Bitters: The Salt & Pepper to Your Cocktails

The Juice

It’s time we talk about an important addition to all liqueurs, bitters. Bitters are a category of their own. Bitters are cocktail enhancers, just as salt and pepper add to virtually every savory meal. A pinch of salt or pepper can really change the dynamic of your meal. And bitters do the exact same for a cocktail. So let’s learn about them…

What are Bitters?

Bitters are botanicals that are largely concentrated and have an alcoholic base. Traditionally, bitters are made by soaking botanicals such as roots, herbs, spices, fruits and more, in clear or neutral alcohols. In 1803, there was the first recorded use of bitters as part of the definition of a cocktail. A cocktail was described as any alcoholic beverage containing an alcoholic base spirit, sugar, water and bitters. Since then, bitters have been a staple behind the bar and though there was a brief period where their popularity dipped, now with classic cocktails being back in fashion, there has been a massive rise of bitters popularity.

Originally, bitters were commonly used in medicinal tinctures and helped to aid the sick. To this day, bartenders use bitters to aid people when they feel sick. A couple dashes of bitters in soda water can be helpful with a heartburn or a splash of bitters, Coke and Sprite can help cure a stomach ache!

Types of Bitters

Originally when someone would ask for “a dash of bitters” they were generally referring to the original Angostura House Bitters. These were the most popular brand of bitters, but don’t ask us for the recipe. That, is a mystery. However, if you want to know the flavor, we feel it’s got a bit of a cinnamon-like flavor. Common classic cocktails with these bitters are Manhattans, Old Fashioneds, and Whiskey Sours.

They also came out with an Orange bitters which is quite complementary to citrus drinks.

Another type of bitters if the Peychaud’s bitters. Peychaud’s is not like the typical botanical bitters, rather it’s much stronger anise flavored to pair well with absinthe based drinks. Talk about an apothecary turned mixologist!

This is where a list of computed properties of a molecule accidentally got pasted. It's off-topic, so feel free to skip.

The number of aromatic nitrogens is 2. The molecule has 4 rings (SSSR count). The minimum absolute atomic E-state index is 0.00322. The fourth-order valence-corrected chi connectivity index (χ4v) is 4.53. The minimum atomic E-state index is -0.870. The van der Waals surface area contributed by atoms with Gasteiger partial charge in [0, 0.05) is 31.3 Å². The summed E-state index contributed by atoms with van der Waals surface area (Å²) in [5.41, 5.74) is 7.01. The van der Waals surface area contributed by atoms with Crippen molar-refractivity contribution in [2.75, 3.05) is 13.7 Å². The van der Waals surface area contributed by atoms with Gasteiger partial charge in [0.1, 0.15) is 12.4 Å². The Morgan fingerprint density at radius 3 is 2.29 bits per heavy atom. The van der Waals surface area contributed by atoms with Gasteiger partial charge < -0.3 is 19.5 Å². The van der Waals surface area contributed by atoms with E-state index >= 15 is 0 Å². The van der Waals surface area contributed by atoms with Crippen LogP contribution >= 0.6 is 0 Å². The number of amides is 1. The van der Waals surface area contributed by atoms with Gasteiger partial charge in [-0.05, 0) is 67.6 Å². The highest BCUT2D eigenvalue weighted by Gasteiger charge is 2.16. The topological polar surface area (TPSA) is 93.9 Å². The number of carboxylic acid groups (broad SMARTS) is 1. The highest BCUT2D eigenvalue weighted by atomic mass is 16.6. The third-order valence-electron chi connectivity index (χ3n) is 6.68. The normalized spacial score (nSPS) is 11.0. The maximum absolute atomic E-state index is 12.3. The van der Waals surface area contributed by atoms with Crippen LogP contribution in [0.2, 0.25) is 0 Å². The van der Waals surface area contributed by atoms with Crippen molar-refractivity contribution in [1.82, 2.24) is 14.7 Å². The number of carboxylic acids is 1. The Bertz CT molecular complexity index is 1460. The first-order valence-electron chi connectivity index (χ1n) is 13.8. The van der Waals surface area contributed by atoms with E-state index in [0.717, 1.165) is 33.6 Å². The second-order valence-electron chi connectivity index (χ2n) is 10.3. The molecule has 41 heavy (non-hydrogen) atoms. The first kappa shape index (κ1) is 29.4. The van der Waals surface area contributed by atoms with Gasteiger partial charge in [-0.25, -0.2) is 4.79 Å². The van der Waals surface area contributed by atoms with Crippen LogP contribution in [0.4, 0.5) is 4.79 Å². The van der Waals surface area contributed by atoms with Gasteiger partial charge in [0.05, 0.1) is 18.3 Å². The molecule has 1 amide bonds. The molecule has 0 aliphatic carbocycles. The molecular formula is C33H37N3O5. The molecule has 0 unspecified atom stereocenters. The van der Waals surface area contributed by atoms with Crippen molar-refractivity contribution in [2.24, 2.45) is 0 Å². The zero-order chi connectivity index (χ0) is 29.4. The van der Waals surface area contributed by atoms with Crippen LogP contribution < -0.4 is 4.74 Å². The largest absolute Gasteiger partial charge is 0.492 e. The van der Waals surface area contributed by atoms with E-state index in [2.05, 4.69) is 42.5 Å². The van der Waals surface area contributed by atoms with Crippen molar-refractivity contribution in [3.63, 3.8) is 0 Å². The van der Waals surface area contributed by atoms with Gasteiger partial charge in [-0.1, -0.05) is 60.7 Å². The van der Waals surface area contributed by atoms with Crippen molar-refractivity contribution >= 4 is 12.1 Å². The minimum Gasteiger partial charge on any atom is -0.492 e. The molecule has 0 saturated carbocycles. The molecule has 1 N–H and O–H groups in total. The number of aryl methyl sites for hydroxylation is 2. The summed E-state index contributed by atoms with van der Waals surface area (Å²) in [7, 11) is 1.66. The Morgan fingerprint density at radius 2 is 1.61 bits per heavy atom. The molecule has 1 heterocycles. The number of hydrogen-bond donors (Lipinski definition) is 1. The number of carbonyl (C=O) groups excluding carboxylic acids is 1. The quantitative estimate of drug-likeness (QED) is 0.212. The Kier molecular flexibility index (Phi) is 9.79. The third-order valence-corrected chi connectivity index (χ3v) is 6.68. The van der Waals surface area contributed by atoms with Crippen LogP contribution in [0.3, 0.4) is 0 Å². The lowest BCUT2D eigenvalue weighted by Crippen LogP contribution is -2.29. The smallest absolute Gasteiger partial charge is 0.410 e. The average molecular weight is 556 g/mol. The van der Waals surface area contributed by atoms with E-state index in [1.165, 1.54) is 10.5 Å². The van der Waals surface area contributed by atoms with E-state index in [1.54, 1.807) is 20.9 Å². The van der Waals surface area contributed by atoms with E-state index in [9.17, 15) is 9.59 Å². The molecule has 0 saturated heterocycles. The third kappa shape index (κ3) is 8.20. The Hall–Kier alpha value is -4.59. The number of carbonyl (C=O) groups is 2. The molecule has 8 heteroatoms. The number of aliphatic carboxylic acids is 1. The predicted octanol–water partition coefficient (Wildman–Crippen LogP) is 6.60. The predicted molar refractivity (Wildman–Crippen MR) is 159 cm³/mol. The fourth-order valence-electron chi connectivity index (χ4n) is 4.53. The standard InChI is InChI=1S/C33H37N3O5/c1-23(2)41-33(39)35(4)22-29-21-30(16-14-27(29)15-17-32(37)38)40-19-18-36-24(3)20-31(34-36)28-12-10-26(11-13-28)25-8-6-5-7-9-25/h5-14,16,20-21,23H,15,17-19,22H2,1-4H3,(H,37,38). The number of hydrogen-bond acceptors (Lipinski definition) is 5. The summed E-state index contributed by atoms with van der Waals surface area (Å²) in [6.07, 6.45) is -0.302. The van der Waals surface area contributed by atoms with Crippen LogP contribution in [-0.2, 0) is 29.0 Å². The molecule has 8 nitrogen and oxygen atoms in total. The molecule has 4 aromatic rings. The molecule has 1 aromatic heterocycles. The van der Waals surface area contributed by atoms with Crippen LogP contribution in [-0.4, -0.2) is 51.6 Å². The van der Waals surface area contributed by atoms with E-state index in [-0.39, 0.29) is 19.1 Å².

As bitters flourished in the 19th century, more people started making bitters. Larger bitters producers hit the stand like the Fee Brothers who produced specifically flavored bitters such as Celery, Rhubarb, Old Fashioned and more.

More recently we’ve been seeing specialized bitters from newer producers like Inspirit Bitters. They have bitters such as Lavender, Coffee, and Pineapple Habanero that help prepare cocktails to their full potential.


Another popular style of bitters, especially today are natural bitters. These are generally made by small-batch manufacturers who utilize local natural products (i.e. non-GMO, organic, and hand farmed). This has seen a huge spike in popularity recently with both a large jump in popularity via classic cocktails, and of course, supporting local clean farmers.

And the last style of bitter we wanted to share with you are digestive bitters. As we said before, bitters were created for their medicinal properties originally. Therefore, these bitters were originally created to help sooth stomach and promote healthy digestion. These are still used today. Many of these bitters use specific herbs and natural remedies to help with digestion. These botanicals include gentian root, dandelion and angelica, to name a few.

but wait…What about “Amari” the Italian bitters?

Amari is the Italian word for bitters. However, these bitters are different from the bitters we’re talking about. The bitters explained in this blog post refer to the bitters that are cocktail bitters. Amari are “Potable.” Potable means that they are much lower in concentration. You can have a couple ounces of Amari in a drink, but we wouldn’t recommend more than a few drops of cocktail bitters. Cocktail bitters are generally higher in both concentration and alcohol. Popular Amari are Aperol, Montenegro, and Campari to name a few. So, don’t go and get those mixed up!

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